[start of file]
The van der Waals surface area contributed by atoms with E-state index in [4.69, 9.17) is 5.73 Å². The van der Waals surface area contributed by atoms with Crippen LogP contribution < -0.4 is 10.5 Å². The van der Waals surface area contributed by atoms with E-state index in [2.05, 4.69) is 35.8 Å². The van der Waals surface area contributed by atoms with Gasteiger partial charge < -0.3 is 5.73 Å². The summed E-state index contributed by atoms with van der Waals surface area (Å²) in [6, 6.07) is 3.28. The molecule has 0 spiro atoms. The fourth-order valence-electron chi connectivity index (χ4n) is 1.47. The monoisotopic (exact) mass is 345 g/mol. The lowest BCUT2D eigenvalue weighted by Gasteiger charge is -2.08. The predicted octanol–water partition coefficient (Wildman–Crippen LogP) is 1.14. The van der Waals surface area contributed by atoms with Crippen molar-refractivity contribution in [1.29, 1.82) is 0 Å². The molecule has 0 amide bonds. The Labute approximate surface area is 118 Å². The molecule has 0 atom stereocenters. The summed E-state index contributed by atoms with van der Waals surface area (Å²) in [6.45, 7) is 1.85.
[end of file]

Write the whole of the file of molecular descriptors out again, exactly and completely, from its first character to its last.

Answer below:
The van der Waals surface area contributed by atoms with E-state index in [4.69, 9.17) is 5.73 Å². The van der Waals surface area contributed by atoms with Crippen LogP contribution < -0.4 is 10.5 Å². The van der Waals surface area contributed by atoms with E-state index in [2.05, 4.69) is 35.8 Å². The van der Waals surface area contributed by atoms with Gasteiger partial charge < -0.3 is 5.73 Å². The summed E-state index contributed by atoms with van der Waals surface area (Å²) in [6, 6.07) is 3.28. The molecule has 0 spiro atoms. The fourth-order valence-electron chi connectivity index (χ4n) is 1.47. The monoisotopic (exact) mass is 345 g/mol. The lowest BCUT2D eigenvalue weighted by Gasteiger charge is -2.08. The predicted octanol–water partition coefficient (Wildman–Crippen LogP) is 1.14. The van der Waals surface area contributed by atoms with Crippen molar-refractivity contribution in [1.29, 1.82) is 0 Å². The molecule has 0 amide bonds. The Labute approximate surface area is 118 Å². The molecule has 0 atom stereocenters. The summed E-state index contributed by atoms with van der Waals surface area (Å²) in [6.45, 7) is 1.85.